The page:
British lawmakers on Wednesday demanded an explanation of why ￡1.85 million (US$2.99 million) of foreign aid money helped pay for the pope’s recent visit to the UK.
Britain’s government initially estimated the price of the pope’s four-day visit, which saw the pontiff address crowds in London, Scotland and central England, at ￡10 million, excluding security costs. Officials said on Wednesday that the final tally would be lower than originally thought and is likely to be confirmed to parliament next week.
However, finding out that development funds helped finance the trip was a surprise to lawmakers and will equally surprise taxpayers, said Malcom Bruce, chairman of parliament’s international development committee.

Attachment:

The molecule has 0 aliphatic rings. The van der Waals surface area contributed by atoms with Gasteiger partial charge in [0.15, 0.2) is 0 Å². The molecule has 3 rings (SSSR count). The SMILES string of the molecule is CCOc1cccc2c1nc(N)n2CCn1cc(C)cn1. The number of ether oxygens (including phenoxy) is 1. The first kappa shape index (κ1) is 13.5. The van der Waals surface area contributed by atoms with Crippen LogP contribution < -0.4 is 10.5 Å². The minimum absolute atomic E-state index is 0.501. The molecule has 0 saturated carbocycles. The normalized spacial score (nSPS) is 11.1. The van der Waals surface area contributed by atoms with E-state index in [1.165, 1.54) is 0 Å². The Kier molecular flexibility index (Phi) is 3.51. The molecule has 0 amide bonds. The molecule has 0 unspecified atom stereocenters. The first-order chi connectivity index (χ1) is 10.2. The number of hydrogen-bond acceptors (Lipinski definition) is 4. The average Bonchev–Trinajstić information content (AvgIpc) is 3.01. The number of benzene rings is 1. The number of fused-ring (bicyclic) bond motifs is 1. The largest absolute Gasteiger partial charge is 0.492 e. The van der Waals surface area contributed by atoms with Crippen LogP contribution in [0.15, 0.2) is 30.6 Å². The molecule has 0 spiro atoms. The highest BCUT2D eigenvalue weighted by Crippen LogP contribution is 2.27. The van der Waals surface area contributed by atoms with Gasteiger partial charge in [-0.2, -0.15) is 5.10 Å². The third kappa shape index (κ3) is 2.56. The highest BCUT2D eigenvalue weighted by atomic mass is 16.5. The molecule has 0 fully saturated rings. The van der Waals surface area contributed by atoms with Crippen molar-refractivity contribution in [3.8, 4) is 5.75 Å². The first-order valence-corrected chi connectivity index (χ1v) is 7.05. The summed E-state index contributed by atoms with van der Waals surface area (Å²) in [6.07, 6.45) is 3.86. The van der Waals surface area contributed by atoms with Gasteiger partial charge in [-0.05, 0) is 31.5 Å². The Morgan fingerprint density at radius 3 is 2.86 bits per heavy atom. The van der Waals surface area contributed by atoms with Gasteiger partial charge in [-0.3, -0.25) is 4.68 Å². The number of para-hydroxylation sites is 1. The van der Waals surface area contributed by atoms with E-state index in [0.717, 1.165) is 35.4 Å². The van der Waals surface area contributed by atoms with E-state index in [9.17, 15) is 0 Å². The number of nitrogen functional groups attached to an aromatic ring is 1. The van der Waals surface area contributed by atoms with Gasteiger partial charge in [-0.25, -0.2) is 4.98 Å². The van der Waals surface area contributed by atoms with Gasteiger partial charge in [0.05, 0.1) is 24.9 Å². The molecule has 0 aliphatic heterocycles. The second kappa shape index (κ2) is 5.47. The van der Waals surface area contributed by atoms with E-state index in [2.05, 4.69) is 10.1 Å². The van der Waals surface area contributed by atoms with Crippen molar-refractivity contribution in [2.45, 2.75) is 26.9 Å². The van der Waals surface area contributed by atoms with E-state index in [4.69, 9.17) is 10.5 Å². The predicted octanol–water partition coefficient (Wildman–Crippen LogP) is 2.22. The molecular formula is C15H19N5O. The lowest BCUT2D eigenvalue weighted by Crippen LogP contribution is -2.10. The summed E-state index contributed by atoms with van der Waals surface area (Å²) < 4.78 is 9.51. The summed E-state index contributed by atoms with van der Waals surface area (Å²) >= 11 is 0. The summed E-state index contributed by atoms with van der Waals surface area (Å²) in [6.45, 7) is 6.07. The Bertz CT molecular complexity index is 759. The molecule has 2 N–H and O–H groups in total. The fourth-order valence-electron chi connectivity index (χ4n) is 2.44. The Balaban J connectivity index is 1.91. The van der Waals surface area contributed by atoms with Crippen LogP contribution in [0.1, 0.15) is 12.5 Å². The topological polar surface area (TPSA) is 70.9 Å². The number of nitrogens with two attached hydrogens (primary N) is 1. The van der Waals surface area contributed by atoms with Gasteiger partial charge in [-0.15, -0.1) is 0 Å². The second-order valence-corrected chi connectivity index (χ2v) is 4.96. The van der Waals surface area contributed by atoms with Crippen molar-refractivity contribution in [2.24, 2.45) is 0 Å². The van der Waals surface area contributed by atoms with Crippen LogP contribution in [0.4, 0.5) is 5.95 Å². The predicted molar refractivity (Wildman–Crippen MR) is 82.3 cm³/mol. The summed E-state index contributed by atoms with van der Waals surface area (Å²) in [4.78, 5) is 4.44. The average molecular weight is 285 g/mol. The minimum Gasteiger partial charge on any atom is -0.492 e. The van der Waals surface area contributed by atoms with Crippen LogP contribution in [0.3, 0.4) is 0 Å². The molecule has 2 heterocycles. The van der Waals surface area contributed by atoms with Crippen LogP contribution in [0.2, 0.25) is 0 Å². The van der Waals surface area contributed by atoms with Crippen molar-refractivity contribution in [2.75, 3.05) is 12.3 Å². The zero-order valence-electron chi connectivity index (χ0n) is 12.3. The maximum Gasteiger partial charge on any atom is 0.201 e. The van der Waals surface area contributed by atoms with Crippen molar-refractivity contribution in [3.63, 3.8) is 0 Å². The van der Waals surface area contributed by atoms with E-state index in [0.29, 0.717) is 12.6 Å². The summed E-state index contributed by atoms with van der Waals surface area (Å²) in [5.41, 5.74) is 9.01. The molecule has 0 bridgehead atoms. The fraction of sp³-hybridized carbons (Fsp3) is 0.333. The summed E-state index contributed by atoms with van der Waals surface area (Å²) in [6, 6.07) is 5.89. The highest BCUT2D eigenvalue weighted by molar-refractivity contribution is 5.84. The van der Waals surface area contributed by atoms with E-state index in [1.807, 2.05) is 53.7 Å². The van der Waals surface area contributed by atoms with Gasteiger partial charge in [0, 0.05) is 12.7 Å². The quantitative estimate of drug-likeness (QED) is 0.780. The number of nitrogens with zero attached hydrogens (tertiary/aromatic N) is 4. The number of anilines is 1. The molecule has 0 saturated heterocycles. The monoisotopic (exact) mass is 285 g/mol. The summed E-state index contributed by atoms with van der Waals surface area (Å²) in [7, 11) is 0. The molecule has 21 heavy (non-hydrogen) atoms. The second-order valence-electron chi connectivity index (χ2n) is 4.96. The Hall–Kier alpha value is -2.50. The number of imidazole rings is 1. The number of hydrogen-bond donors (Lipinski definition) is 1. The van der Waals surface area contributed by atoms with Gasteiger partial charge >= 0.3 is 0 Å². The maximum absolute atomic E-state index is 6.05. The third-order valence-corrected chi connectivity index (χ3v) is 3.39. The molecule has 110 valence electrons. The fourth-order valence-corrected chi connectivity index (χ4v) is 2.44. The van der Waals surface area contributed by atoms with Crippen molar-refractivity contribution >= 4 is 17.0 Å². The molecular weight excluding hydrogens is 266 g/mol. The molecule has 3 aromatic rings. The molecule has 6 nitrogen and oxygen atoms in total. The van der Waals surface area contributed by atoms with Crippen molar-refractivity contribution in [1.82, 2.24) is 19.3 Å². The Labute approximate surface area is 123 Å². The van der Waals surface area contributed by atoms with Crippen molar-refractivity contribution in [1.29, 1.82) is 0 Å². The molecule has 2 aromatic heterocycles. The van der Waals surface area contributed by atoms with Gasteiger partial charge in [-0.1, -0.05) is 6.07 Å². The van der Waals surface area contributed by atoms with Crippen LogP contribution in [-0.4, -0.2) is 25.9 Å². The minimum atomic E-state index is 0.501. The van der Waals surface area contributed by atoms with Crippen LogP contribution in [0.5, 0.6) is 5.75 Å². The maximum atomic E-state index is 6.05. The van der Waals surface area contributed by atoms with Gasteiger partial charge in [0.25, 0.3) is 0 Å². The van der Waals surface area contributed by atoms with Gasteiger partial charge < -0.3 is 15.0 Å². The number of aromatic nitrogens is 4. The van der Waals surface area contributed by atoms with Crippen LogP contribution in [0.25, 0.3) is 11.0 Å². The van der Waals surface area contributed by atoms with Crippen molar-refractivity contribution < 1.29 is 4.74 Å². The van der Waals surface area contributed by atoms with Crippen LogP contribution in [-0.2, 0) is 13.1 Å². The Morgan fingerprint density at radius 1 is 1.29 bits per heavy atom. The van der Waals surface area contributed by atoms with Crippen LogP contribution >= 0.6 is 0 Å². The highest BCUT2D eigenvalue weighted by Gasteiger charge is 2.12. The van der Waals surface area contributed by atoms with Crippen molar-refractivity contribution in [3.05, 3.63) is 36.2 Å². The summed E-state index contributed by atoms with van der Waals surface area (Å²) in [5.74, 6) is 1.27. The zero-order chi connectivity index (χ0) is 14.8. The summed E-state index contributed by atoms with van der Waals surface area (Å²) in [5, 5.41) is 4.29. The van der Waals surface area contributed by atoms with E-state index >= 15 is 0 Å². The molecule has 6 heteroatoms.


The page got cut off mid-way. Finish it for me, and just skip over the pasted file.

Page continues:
“Ministers need to explain exactly what this was spent on and how it tallies with our commitments on overseas aid,” Bruce said.
Details of the spending came to light in a report from a committee inquiry into the accounts of the Department for International Development. Bruce said lawmakers and taxpayers alike want to know whether paying for part of the pope’s visit last September met global aid rules.
A spokesman for the department said the money transferred to the Foreign Office did not constitute official development assistance and was part of a cross-departmental funding effort.
“Our contribution recognized the Catholic Church’s role as a major provider of health and education services in developing countries,” the spokesman said, adding that that the committee also welcomed the agency’s concentration on fragile states.
“The committee acknowledges that we are right to focus on conflict-ridden countries, home to some of the world’s poorest people,” he said, speaking on customary condition of anonymity.
The report, however, also cautioned that giving such countries priority for aid money means it will be difficult to ensure aid money is well spent in war-torn environments with corrupt governments.